April 7, 2020

COVID-19: CDC describes characteristics of pediatric cases in US

The US Centers for Disease Control and Prevention's (CDC) latest Morbidity and Mortality Weekly Report describes the characteristics of pediatric COVID-19 cases in the US. 

According to CDC, the data support previous findings that children with COVID-19 might not have reported fever or cough as often as do adults. It added that whereas most COVID-19 cases in children are not severe, serious COVID-19 illness resulting in hospitalization still occurs in this age group. CDC added that clinicians should maintain a high index of suspicion for COVID-19 infection in children and monitor for progression of illness, particularly among infants and children with underlying conditions.

The report reviewed data on cases occurring during February 12–April 2, 2020 and submitted through an electronic case-based COVID-19 surveillance database. These data were reported to CDC from 50 states, the District of Columbia, New York City, and four US territories.

As of April 2, 2020, data on 149,760 laboratory-confirmed COVID-19 cases were available for analysis. Among 149,082 (99.5%) cases for which patient age was known, 2,572 (1.7%) occurred in children aged <18 years and 146,510 (98%) in adults aged ≥18 years, including 113,985 (76%) aged 18–64 years. 

According to the report, among all 2,572 COVID-19 cases in children aged <18 years, the median age was 11 years (range 0–17 years). Nearly one third of reported pediatric cases (813; 32%) occurred in children aged 15–17 years, followed by those in children aged 10–14 years (682; 27%). Among younger children, 398 (15%) occurred in children aged <1 year, 291 (11%) in children aged 1–4 years, and 388 (15%) in children aged 5–9 years. Among 184 (7.2%) cases in children aged <18 years with known exposure information, 16 (9%) were associated with travel and 168 (91%) had exposure to a COVID-19 patient in the household or community.

The report noted that data on signs and symptoms of COVID-19 were available for 291 of 2,572 (11%) pediatric cases and 10,944 of 113,985 (9.6%) cases among adults aged 18–64 years. Whereas fever (subjective or documented), cough, and shortness of breath were commonly reported among adult patients aged 18–64 years (93% reported at least one of these), these signs and symptoms were less frequently reported among pediatric patients (73%). Among those with known information on each symptom, 56% of pediatric patients reported fever, 54% reported cough, and 13% reported shortness of breath, compared with 71%, 80%, and 43%, respectively, reporting these signs and symptoms among patients aged 18–64 years. 

Myalgia, sore throat, headache, and diarrhea were less commonly reported by pediatric patients, the report added. Fifty-three (68%) of the 78 pediatric cases reported not to have fever, cough, or shortness of breath had no symptoms reported, but could not be classified as asymptomatic because of incomplete symptom information. One (1.3%) additional pediatric patient with a positive test result for SARS-CoV-2 was reported to be asymptomatic.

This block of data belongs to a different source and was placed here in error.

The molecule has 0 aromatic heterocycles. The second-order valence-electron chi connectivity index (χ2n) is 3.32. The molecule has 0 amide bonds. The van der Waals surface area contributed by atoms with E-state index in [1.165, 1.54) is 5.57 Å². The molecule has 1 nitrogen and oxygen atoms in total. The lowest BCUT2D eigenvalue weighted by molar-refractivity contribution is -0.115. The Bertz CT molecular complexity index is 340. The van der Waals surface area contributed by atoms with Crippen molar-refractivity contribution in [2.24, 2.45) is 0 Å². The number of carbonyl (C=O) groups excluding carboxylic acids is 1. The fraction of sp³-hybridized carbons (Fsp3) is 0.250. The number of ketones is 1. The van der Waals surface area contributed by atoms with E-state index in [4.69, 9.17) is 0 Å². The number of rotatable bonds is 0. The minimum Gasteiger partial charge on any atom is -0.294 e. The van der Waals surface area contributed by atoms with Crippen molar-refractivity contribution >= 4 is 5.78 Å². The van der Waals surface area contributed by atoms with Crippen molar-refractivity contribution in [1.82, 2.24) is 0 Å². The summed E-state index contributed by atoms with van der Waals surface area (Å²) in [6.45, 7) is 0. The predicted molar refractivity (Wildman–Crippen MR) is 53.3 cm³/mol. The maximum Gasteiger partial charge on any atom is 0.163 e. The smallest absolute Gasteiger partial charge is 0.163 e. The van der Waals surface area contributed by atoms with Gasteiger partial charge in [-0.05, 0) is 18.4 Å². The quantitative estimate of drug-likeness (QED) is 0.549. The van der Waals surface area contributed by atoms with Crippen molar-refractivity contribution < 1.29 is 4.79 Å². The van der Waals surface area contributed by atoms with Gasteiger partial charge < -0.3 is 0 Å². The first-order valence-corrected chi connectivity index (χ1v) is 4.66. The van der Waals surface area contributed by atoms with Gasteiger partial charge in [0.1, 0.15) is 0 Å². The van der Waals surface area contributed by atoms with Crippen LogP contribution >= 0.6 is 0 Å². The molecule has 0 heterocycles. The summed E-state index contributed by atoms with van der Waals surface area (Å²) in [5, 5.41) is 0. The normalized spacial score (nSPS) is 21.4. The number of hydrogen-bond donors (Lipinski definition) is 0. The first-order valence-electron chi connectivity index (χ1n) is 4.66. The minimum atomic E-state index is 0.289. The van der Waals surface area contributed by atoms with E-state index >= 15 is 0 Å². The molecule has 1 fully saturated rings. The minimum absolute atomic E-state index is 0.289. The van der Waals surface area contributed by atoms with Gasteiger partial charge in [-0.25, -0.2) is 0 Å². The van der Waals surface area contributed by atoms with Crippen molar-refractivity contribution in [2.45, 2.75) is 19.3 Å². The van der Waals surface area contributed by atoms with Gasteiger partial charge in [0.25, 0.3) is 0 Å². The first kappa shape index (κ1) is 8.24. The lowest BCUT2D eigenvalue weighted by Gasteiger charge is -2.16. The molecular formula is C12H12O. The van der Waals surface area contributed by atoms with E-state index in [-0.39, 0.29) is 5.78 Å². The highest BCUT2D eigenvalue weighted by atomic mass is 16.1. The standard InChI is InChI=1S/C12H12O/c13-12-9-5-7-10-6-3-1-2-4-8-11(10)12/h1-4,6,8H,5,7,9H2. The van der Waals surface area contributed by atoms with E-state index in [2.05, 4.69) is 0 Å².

In the report, information on hospitalization status was available for 745 (29%) cases in children aged <18 years and 35,061 (31%) cases in adults aged 18–64 years. Among children with COVID-19, 147 were reported to be hospitalized, with 15 admitted to an ICU. Among adults aged 18–64 years, the percentages of patients who were hospitalized, including those admitted to an ICU, were higher. Children aged <1 year accounted for the highest percentage of hospitalization among pediatric patients with COVID-19. Among 95 children aged <1 year with known hospitalization status, 59 (62%) were hospitalized, including five who were admitted to an ICU. The percentage of patients hospitalized among those aged 1–17 years was lower, with little variation among age groups.

Meanwhile, among 345 pediatric cases with information on underlying conditions, 80 (23%) had at least one underlying condition. The most common underlying conditions were chronic lung disease (including asthma) (40), cardiovascular disease (25), and immunosuppression (10).

Further, among the 295 pediatric cases for which information on both hospitalization status and underlying medical conditions was available, 28 of 37 (76%) hospitalized patients, including all six patients admitted to an ICU, had one or more underlying medical condition. On the other hand, among 258 patients who were not hospitalized, 30 (12%) patients had underlying conditions. Three deaths were reported among the pediatric cases included in this analysis. However, CDC said review of these cases is ongoing to confirm COVID-19 as the likely cause of death.

The CDC highlighted several limitations to the analysis, including missing data on disease symptoms, severity, or underlying conditions in a majority of pediatric cases and the outcome for many patients was unknown as many cases occurred only days before publication of the report, It added that the analysis might underestimate severity of disease or symptoms that manifested later in the course of illness.

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